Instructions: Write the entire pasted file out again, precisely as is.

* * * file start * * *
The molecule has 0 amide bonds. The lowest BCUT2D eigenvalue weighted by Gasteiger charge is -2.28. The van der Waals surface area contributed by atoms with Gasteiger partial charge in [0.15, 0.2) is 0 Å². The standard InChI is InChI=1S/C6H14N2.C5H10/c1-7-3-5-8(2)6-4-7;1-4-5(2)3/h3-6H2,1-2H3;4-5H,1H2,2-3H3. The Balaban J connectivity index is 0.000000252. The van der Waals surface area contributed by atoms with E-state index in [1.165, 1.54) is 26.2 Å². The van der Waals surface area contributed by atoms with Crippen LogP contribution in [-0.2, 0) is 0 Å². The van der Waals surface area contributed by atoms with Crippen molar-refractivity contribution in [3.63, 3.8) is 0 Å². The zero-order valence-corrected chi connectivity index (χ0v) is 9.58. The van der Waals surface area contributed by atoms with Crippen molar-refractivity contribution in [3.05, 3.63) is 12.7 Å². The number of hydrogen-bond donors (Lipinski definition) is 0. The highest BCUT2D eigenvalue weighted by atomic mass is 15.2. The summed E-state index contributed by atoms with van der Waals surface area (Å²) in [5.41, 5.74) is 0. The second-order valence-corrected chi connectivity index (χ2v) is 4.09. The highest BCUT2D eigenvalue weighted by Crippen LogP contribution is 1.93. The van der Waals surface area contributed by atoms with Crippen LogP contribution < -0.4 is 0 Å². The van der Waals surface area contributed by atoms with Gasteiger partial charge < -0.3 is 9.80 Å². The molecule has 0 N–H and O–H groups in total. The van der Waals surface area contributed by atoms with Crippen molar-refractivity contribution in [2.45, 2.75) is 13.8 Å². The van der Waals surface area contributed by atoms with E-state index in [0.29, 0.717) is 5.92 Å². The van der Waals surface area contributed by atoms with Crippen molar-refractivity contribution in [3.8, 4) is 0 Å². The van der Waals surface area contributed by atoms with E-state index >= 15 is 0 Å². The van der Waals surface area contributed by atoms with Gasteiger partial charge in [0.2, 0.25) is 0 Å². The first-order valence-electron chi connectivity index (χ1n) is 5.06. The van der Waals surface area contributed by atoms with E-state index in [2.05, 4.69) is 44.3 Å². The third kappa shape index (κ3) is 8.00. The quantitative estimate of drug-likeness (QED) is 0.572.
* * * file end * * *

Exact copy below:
The molecule has 0 amide bonds. The lowest BCUT2D eigenvalue weighted by Gasteiger charge is -2.28. The van der Waals surface area contributed by atoms with Gasteiger partial charge in [0.15, 0.2) is 0 Å². The standard InChI is InChI=1S/C6H14N2.C5H10/c1-7-3-5-8(2)6-4-7;1-4-5(2)3/h3-6H2,1-2H3;4-5H,1H2,2-3H3. The Balaban J connectivity index is 0.000000252. The van der Waals surface area contributed by atoms with E-state index in [1.165, 1.54) is 26.2 Å². The van der Waals surface area contributed by atoms with Crippen LogP contribution in [-0.2, 0) is 0 Å². The van der Waals surface area contributed by atoms with Crippen molar-refractivity contribution in [3.63, 3.8) is 0 Å². The zero-order valence-corrected chi connectivity index (χ0v) is 9.58. The van der Waals surface area contributed by atoms with Crippen molar-refractivity contribution in [3.05, 3.63) is 12.7 Å². The number of hydrogen-bond donors (Lipinski definition) is 0. The highest BCUT2D eigenvalue weighted by atomic mass is 15.2. The summed E-state index contributed by atoms with van der Waals surface area (Å²) in [5.41, 5.74) is 0. The second-order valence-corrected chi connectivity index (χ2v) is 4.09. The highest BCUT2D eigenvalue weighted by Crippen LogP contribution is 1.93. The van der Waals surface area contributed by atoms with Crippen LogP contribution < -0.4 is 0 Å². The van der Waals surface area contributed by atoms with Gasteiger partial charge < -0.3 is 9.80 Å². The molecule has 0 N–H and O–H groups in total. The van der Waals surface area contributed by atoms with Crippen molar-refractivity contribution in [2.45, 2.75) is 13.8 Å². The van der Waals surface area contributed by atoms with E-state index in [0.29, 0.717) is 5.92 Å². The van der Waals surface area contributed by atoms with Crippen molar-refractivity contribution in [3.8, 4) is 0 Å². The van der Waals surface area contributed by atoms with E-state index >= 15 is 0 Å². The van der Waals surface area contributed by atoms with Gasteiger partial charge in [0.2, 0.25) is 0 Å². The first-order valence-electron chi connectivity index (χ1n) is 5.06. The van der Waals surface area contributed by atoms with E-state index in [2.05, 4.69) is 44.3 Å². The third kappa shape index (κ3) is 8.00. The quantitative estimate of drug-likeness (QED) is 0.572.